Solving Medical Problems May Help To Solve The Storage Crisis

By Hubert Yoshida posted 11-04-2019 01:11

  
There is a multi-zettabyte crisis facing the world’s need to store data. I blogged about this last month when I saw the IDC study that predicted that the global data sphere would be 175 zettabytes by 2025. The reason this is a crisis is that the projected shipments of storage  device capacity between now through 2025 will only be about 21.9 zettabytes! Where will we store all that data beyond 21.9 zettabytes?  The answer is we won’t, unless we develop a new kind of storage system that is radically different than what we have today. The capacity must be in zettabytes, last thousands of years, consume almost no power, and be orders of magnitude cheaper than it is today.  

While nothing appears to be on the horizon for 2025, there appears to be some progress. 

One of our customers that was recognized for an Enterprise Business Transformation award at our NEXT 2019 event last month was Vironova. Vironova is a Swedish biotechnology company who brings new medications to market quickly and safely through the use of electron microscopy. Vironova provides comprehensive hardware, software, and services for the analysis of nanoparticles to shorten the pharmaceutical development cycle. Vironova worked with Hitachi to revolutionizes access to transmission electron microscopy–based image analysis in biopharmaceutical development, using Hitachi’s Transmission Electron Microscope technology. Vironova has a long history of working with the pharmaceutical market and helping support life sciences companies. They bring in-house understanding of how to manage the data, how to validate the results and then store them in a reliable way. I looked this project up in the Hitachi Review and found this report: Collaborating to Support Future Healthcare Solutions: Fusion of Electron Microscopy and Image Analysis in Biological Drug Manufacturing Processes which was written by Vironova and Hitachi.


In this report they described the use of a Transmission Electron Microscope for obtaining high resolution images of biological and non-biological specimens. It was used in biomedical research to investigate the detailed structure of tissues, cells, organelles and macromolecular complexes. The high resolution of electron microscope images results from the use of electrons (which have very short wavelengths) rather than light (which has a longer wavelength) as the source of illuminating radiation. This allows us to see structures such as DNA in genes and essentially “read” the DNA.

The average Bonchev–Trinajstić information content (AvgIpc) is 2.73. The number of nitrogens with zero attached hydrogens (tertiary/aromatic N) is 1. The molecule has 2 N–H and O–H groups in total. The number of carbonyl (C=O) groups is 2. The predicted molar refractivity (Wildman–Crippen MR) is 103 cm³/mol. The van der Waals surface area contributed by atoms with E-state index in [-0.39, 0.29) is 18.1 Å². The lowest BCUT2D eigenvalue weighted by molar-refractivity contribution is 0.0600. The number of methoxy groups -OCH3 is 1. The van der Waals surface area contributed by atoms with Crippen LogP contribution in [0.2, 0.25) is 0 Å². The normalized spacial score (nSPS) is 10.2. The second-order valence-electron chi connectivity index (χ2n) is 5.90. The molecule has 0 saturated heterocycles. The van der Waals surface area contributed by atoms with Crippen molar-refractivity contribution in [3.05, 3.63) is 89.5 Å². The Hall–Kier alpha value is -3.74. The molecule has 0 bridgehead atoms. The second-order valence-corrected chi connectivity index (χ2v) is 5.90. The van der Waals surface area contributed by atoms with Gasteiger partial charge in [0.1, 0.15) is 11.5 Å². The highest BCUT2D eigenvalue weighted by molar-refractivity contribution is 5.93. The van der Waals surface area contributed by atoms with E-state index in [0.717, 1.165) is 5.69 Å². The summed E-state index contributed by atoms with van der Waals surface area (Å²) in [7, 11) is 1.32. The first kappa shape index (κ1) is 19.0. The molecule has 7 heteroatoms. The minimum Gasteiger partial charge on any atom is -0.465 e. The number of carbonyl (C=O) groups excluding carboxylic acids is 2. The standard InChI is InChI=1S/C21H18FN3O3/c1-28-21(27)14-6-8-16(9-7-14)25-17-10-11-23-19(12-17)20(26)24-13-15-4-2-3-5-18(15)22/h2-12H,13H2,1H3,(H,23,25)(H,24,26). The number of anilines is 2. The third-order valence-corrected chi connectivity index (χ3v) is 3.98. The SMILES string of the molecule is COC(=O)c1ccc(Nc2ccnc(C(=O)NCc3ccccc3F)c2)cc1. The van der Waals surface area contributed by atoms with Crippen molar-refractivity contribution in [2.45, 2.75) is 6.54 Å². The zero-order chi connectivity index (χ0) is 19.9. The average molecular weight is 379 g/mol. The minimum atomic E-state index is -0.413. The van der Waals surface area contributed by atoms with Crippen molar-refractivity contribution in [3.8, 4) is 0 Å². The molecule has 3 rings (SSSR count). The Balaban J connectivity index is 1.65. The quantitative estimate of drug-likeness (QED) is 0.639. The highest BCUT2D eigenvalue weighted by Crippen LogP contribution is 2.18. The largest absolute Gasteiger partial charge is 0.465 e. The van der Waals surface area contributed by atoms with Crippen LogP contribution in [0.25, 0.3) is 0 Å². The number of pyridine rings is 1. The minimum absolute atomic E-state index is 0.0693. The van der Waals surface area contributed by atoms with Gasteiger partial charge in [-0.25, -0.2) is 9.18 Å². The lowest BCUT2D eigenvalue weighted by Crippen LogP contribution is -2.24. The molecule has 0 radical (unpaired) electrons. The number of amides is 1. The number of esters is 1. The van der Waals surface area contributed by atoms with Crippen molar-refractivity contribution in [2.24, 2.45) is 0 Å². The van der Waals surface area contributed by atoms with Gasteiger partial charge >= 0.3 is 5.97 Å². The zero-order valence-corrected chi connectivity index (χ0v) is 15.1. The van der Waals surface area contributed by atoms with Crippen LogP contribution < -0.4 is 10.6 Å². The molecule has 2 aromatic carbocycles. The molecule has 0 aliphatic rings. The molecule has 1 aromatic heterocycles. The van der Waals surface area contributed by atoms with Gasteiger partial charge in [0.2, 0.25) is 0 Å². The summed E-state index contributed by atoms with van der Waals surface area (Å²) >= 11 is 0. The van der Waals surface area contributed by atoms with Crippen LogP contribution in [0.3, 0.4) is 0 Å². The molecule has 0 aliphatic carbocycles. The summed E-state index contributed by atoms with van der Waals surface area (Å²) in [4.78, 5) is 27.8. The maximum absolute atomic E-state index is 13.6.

Then I thought back to a project that I saw at the Hitachi Central Research Lab on Regenerative Medicine, which I blogged about this summer. In this project Hitachi researchers were reprogramming body cells to mass produce embryonic stem cell for use in regenerative medicine. Hitachi is also actively engaged in development of gene therapy through the editing of DNA. 

With this technology to reprogram or rewrite cells or genes and the ability to read their images, manage, validate, and reliably store the data with electron microscopes, we have the makings of a really dense storage device that could store data in zettabyte capacities in biological structures like DNA.

This idea is not new. The physicist, Norbert Wiener, published a paper on the concept of DNA storage in 1964 and a DNA storage device was created at the University of Arizona in 2007. Scientists believe that a zettabyte of binary data can be stored in a gram of DNA. DNA storage could last 1000 years. DNA data storage is a complicated process and the reality is that scientists are still working on methods that would make it easier, more stable, convenient, and less costly to encode and retrieve. Speed and cost of access are currently the major inhibitors. According to an article by the Investment service, Motley Fool, Microsoft is working on DNA Storage. However, even with the best technology today, it would take several months and hundreds of thousands of dollars to synthesize an equivalent amount of DNA held in a single cell of E. coli -- something the bacterium does for free in about 20 minutes. 

The future storage structures that will be required to solve the accelerating zettabyte demands of data may well come from the developments of nanobiology.  The fields of engineering and biology are becoming more closely entwined as we develop new cures for human ailments. The same combination of disciplines may solve our storage ailments as well.
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